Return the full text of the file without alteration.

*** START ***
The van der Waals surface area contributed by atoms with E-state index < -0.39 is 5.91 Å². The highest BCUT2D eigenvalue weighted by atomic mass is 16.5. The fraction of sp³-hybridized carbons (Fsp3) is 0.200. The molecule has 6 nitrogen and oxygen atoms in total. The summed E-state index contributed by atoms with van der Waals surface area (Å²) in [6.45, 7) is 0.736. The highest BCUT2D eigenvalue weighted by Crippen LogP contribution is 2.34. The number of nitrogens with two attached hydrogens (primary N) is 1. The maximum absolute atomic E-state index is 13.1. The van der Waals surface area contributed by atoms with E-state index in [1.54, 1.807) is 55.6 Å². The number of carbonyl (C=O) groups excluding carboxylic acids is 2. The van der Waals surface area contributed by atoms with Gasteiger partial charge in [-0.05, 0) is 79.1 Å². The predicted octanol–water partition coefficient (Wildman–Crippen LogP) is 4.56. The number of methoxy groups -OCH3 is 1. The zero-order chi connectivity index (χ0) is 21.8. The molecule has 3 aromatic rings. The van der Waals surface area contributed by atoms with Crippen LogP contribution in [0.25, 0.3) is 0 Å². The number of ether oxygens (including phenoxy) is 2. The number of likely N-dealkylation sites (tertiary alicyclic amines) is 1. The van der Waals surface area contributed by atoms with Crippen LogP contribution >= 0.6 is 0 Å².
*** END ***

The van der Waals surface area contributed by atoms with E-state index < -0.39 is 5.91 Å². The highest BCUT2D eigenvalue weighted by atomic mass is 16.5. The fraction of sp³-hybridized carbons (Fsp3) is 0.200. The molecule has 6 nitrogen and oxygen atoms in total. The summed E-state index contributed by atoms with van der Waals surface area (Å²) in [6.45, 7) is 0.736. The highest BCUT2D eigenvalue weighted by Crippen LogP contribution is 2.34. The number of nitrogens with two attached hydrogens (primary N) is 1. The maximum absolute atomic E-state index is 13.1. The van der Waals surface area contributed by atoms with E-state index in [1.54, 1.807) is 55.6 Å². The number of carbonyl (C=O) groups excluding carboxylic acids is 2. The van der Waals surface area contributed by atoms with Gasteiger partial charge in [-0.05, 0) is 79.1 Å². The predicted octanol–water partition coefficient (Wildman–Crippen LogP) is 4.56. The number of methoxy groups -OCH3 is 1. The zero-order chi connectivity index (χ0) is 21.8. The molecule has 3 aromatic rings. The van der Waals surface area contributed by atoms with Crippen LogP contribution in [0.25, 0.3) is 0 Å². The number of ether oxygens (including phenoxy) is 2. The number of likely N-dealkylation sites (tertiary alicyclic amines) is 1. The van der Waals surface area contributed by atoms with Crippen LogP contribution >= 0.6 is 0 Å².